You don’t have to be making a million to save a million. If you have a 401(k) or other workplace retirement savings plan, you may be able to save a million—even if you make less than $150,000. An important note: Not everyone needs a $1 million balance in their 401(k) when they retire, and some people may even need more to help meet their retirement income needs. As always, it is critical to develop a personalized retirement savings and spending plan based on your circumstances and risk tolerance.
Start saving early
Beyond the obvious fact that the longer you save, the more you’ll potentially accumulate; contributing steadily over 30 to 40 years is especially beneficial in a tax-advantaged workplace retirement savings plan. This is because your money has an opportunity to grow more through the favorable tax treatment. You pay taxes on withdrawals from your 401(k), along with any earnings, in retirement. In a Roth 401(k), while contributions are taxed when you make them, all earning and withdrawals are tax free in retirement.
Determine Your Level of Risk
The younger you are the more volatility you can probably take on given a longer investment time horizon. Historically, the stock market has fluctuated greatly, but has, over the long-term, continued on an upward trajectory. Therefore, the prevailing theory is that the more time you have, the less likely a down market is to have long-lasting effects, as you are more able to ride the upward trend. Some experts suggest that younger investors (those who are 15 or more years away from retirement) invest 100% in stock funds. It may be worth it if they could boost your returns but there’s no evidence that active management can do better than a simple portfolio of low cost index funds. In fact, the evidence is just the opposite with even managed-account provider Morningstar admitting that low cost was a bigger indicator of superior performance than their own mutual fund star rating. However, you must know your risk tolerance to make sure you’re not invested too aggressively, or else you could pull out of the market at the wrong time.
When you’re investing for the long-term, annual fees are a crucial consideration. A recent study showed that a median-income household with two wage-earners pays almost $155,000 in fees during their working lifetimes. A 2% management fee can easily take 33% of your money over 10-15 years. Ideally, you should invest in a fund with an annual expense ratio less than 1% – or at least less than 1.5%, which is the industry average. Also, be aware of funds that have a sales charge or front-end “load.” This can be more than 5% of your investment and is deducted from your contributions.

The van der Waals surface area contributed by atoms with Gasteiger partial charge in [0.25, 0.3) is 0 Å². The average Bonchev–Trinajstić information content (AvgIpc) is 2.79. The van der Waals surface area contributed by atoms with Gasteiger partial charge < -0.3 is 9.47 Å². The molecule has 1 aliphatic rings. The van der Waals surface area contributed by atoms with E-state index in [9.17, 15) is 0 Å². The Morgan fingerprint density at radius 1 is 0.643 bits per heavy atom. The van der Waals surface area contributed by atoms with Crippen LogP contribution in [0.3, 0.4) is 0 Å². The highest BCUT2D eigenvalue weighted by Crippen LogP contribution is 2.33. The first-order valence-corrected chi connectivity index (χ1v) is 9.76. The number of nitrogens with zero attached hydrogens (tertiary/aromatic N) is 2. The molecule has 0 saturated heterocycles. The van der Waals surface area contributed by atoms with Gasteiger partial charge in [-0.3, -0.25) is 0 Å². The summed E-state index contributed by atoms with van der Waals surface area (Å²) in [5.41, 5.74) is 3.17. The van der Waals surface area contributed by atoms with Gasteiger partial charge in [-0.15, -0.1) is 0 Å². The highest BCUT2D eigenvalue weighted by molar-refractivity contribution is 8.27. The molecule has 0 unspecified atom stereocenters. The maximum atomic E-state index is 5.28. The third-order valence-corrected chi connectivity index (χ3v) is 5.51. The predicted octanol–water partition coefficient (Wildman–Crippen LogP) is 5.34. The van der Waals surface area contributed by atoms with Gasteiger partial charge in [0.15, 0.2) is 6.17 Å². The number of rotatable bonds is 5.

Consider Long-Term Performance
When you research individual funds, you are provided with a variety of performance histories. It’s best to exclude performance histories less than five years in duration – the reason being that you need to see whether the fund has beaten its benchmark index consistently. Also, look at how funds perform in down market years. Some funds are more defensive with risk managementthan others and aim to avoid huge losses, even when the rest of the market is tumbling. Though past performance is no guarantee of future results, these steps can help identify a fund that has a good investment model and management.
Diversify & Research Your Options
Many experts suggest that diversification is key to any successful investment strategy. Although most funds are intrinsically diversified, ensure that you are adequately diversified across a range of assets and industries. Choose a healthy balance of stocks and bonds, large and small cap funds, international investments, and – if you have the stomach for it – a small percentage in commodities. Diversifying your portfolio protects against short-term fluctuations, and can minimize the effect of down markets.
If your employer offers a match program, it’s in your best interests to bump up your contributions at least to this level. Simply put, this is free money. If you’re struggling to come up with funds to get to that point, there are a myriad of ways you can save extra money to make up the difference: clip coupons to save on groceries, adjust your thermostat to save on home energy, or scale back your cable TV package. These short-term sacrifices can help you invest in your 401k plan, which can yield huge returns over the long run. Saving $1 million for retirement might seem like a tall order, but many 401(k) participants have done it, and continue to achieve this goal without earning more than $150,000 per year. Even though you may not need to save that much to have a comfortable retirement, the lessons learned can help ensure that you meet your goal to become a 401(k) Millionaire.